The rest of the concert was perfectly good, and utterly unsurprising, which is in itself utterly unsurprising. The rest of the current iteration of the band (keyboardist Jonathan Cain, bassist Ross Valory, guitarist Neal Schon, and vocalist Arnel Pineda) have pretty much played the same set list, with minor variations, for a decade (and Cain, Valory and Schon, all classic-era members, for an additional decade before that). It’s difficult to imagine they all couldn’t do their standard show in their sleep. The band played the hits — nothing before Infinity, nothing after Raised on Radio — and the only song that could have been called a deep cut was “La Do Da” from Infinity, which mostly served as a scaffold for a Smith drum solo.
And that’s fine! Journey at this point understands its place in the universe as (charitably) the A-list of legacy bands, or (uncharitably) as its own best cover band. It’s here to give the people what they want, which is the track list of Journey’s Greatest Hits, give or take one or two bits. I mean, I would have been fine with more deep cuts, a track or two from Trial By Fire, and even the band’s first single with Arnel Pineda, the perfectly Journey-ish “Never Walk Away.” But if the band did too much of that for too long, they wouldn’t be playing music sheds that seat 20,000 people in their fifth decade of being a band. When you can make 20,000 middle-aged people deliriously happy for 90 minutes, you let me know. I’m not gonna fault them for that, or for knowing what side their bread is buttered on. At this point if you go into a Journey concert expecting anything other than a comforting nostalgia wallow, that’s really on you, not them.
I do have quibbles. One, Neal Schon surely does love his guitar solos, of which there could have been at least three fewer (and the ones that remained, better structured). Two, the sound quality of the concert was meh; Pineda suffered from bad miking at the start (it seemed to improve as it went along) but overall things were a smidge muddy. Three — well, no actually there is no three, just those two. I have no quibbles about Pineda, the sole performer on the stage who was not a member of the band’s classic era. He knows his role — to be the best damn Steve Perry he can be — and after close to a decade, no one holds it against him, if they ever did. I mean, everyone gets it, Perry doesn’t want the gig, so, fine. Here’s Pineda, with a fantastic set of pipes, delivering the goods and looking like he’s having a ball doing it. Good for him. Good for the fans.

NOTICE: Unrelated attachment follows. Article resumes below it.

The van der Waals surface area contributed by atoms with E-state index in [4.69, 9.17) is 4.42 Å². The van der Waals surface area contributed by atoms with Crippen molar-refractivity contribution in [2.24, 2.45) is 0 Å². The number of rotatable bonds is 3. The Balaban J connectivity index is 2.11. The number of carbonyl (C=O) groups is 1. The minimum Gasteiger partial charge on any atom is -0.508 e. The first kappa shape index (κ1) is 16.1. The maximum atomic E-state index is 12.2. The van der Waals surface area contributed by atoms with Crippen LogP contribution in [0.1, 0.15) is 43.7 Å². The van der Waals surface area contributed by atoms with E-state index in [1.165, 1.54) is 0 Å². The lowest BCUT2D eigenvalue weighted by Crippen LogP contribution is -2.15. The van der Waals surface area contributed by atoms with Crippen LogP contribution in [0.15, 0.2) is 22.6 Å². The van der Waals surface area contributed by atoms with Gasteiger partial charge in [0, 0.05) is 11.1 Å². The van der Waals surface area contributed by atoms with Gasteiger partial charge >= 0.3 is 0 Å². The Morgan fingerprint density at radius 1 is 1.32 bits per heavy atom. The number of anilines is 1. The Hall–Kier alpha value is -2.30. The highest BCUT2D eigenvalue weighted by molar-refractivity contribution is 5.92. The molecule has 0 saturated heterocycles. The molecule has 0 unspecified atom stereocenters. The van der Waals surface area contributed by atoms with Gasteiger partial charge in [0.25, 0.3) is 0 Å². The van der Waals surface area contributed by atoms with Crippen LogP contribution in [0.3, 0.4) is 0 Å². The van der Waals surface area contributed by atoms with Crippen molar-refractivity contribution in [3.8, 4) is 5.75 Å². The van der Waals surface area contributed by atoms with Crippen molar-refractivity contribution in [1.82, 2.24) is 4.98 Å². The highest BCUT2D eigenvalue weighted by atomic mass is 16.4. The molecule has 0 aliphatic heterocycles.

Also on the bill: Dave Mason, who seemed pleasantly happy to be the warm-up act, and the Doobie Brothers — with two founding Doobies! — who I enjoyed as much as I expected to, so that’s good.
In all, a perfectly lovely date night for me and the missus with thousands of other people who also graduated high school in the 80s. A+++, would recommend.
Let’s close out the month of July with this fine stack of books and ARCs. What here is something you’d want on your own reading list? Tell me in the comments.
1. I’m behind, sorry. Life, etc.
2. I’ll be catching up on 2nd half of August/all of September Big Idea requests over the weekend.
3. Also I’ve had some drops for the first half of August and will probably be contacting some people on the waiting list for those slots.
Those are the notes!
As I did last week with the Republican National Convention and Trump, some thoughts today on the Democratic National Convention and Clinton:
1. At the beginning the DNC certainly looked like it had all the fixin’s for an RNC-level shitshow, what with the Dead-End Berners and e-mails and DNC Chair Debbie Wasserman-Schultz’s career imploding in real time. But then a funny thing happened on the way to the shitshow: it all got managed. Wasserman-Schultz was ridden out of town on the nicest, most face-saving rail that could be found, Bernie Sanders and the majority of his delegates were publicly honored and catered to, and the ones that wouldn’t be mollified were first put in their place (via the good graces of Sarah Silverman) and then on later nights generally counteracted and out-chanted on the floor.
Meanwhile, up on stage, the A-list of Democratic politics and of Celebrityland went out, hit their marks, gave their speeches that ranged from dully competent to oh, wow, and without exception endorsed Hillary Clinton, as they were supposed to. All of which is to say, this convention went off about as well as it possibly could, especially considering the potential for chaos that had unloaded itself earlier in the week.
Remember how last week I asked how Trump could be trusted to manage an entire country if he couldn’t even handle a four-day self-advertisement? To flip it around, the competent running of this particular four-day self-advertisement does not imply the Clinton and the Democrats will also run the country well, but, Jesus, the mere, simple competence of it, even with its concomitant drama, is like a cool glass of water after a hard wander in the desert.
This year a major difference between the Democrats and the Republicans is simply this: They both had their shitshows, but only the Republicans put theirs up on a stage and called it a convention.